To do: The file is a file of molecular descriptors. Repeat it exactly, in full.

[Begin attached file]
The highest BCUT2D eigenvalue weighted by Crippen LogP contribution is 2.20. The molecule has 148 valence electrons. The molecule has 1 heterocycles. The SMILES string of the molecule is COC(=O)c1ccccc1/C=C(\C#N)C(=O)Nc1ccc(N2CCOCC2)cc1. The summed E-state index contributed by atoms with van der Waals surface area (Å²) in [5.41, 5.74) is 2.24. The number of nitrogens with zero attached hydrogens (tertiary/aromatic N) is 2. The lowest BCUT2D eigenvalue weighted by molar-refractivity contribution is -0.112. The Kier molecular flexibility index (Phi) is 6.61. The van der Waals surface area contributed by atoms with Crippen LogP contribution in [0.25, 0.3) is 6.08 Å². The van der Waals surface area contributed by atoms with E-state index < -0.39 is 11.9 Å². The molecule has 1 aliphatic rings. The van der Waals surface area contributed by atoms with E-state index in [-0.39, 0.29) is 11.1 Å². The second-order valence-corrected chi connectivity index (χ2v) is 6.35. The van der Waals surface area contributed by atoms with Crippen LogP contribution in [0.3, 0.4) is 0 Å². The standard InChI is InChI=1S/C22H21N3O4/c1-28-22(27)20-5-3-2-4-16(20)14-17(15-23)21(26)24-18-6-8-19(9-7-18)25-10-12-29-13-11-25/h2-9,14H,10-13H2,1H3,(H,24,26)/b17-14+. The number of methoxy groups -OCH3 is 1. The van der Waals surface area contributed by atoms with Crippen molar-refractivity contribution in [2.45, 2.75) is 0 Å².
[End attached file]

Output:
The highest BCUT2D eigenvalue weighted by Crippen LogP contribution is 2.20. The molecule has 148 valence electrons. The molecule has 1 heterocycles. The SMILES string of the molecule is COC(=O)c1ccccc1/C=C(\C#N)C(=O)Nc1ccc(N2CCOCC2)cc1. The summed E-state index contributed by atoms with van der Waals surface area (Å²) in [5.41, 5.74) is 2.24. The number of nitrogens with zero attached hydrogens (tertiary/aromatic N) is 2. The lowest BCUT2D eigenvalue weighted by molar-refractivity contribution is -0.112. The Kier molecular flexibility index (Phi) is 6.61. The van der Waals surface area contributed by atoms with Crippen LogP contribution in [0.25, 0.3) is 6.08 Å². The van der Waals surface area contributed by atoms with E-state index < -0.39 is 11.9 Å². The molecule has 1 aliphatic rings. The van der Waals surface area contributed by atoms with E-state index in [-0.39, 0.29) is 11.1 Å². The second-order valence-corrected chi connectivity index (χ2v) is 6.35. The van der Waals surface area contributed by atoms with Crippen LogP contribution in [0.3, 0.4) is 0 Å². The standard InChI is InChI=1S/C22H21N3O4/c1-28-22(27)20-5-3-2-4-16(20)14-17(15-23)21(26)24-18-6-8-19(9-7-18)25-10-12-29-13-11-25/h2-9,14H,10-13H2,1H3,(H,24,26)/b17-14+. The number of methoxy groups -OCH3 is 1. The van der Waals surface area contributed by atoms with Crippen molar-refractivity contribution in [2.45, 2.75) is 0 Å².